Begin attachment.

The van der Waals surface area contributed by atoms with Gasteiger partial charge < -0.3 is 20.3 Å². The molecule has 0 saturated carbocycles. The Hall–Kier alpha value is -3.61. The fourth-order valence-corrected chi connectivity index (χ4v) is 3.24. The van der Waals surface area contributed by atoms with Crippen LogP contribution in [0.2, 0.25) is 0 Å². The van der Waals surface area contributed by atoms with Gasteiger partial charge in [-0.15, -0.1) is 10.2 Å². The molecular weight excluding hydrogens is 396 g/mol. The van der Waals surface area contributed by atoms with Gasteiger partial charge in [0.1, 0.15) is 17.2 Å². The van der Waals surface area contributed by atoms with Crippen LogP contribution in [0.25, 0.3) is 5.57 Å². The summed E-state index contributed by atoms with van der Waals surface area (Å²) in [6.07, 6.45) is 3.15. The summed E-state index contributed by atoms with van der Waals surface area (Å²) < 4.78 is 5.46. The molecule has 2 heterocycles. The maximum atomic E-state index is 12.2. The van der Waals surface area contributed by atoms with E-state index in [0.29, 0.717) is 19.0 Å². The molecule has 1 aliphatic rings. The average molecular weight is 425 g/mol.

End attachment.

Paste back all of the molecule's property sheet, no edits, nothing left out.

The van der Waals surface area contributed by atoms with Gasteiger partial charge < -0.3 is 20.3 Å². The molecule has 0 saturated carbocycles. The Hall–Kier alpha value is -3.61. The fourth-order valence-corrected chi connectivity index (χ4v) is 3.24. The van der Waals surface area contributed by atoms with Crippen LogP contribution in [0.2, 0.25) is 0 Å². The van der Waals surface area contributed by atoms with Gasteiger partial charge in [-0.15, -0.1) is 10.2 Å². The molecular weight excluding hydrogens is 396 g/mol. The van der Waals surface area contributed by atoms with Gasteiger partial charge in [0.1, 0.15) is 17.2 Å². The van der Waals surface area contributed by atoms with Crippen LogP contribution in [0.25, 0.3) is 5.57 Å². The summed E-state index contributed by atoms with van der Waals surface area (Å²) in [6.07, 6.45) is 3.15. The summed E-state index contributed by atoms with van der Waals surface area (Å²) < 4.78 is 5.46. The molecule has 2 heterocycles. The maximum atomic E-state index is 12.2. The van der Waals surface area contributed by atoms with E-state index in [0.29, 0.717) is 19.0 Å². The molecule has 1 aliphatic rings. The average molecular weight is 425 g/mol.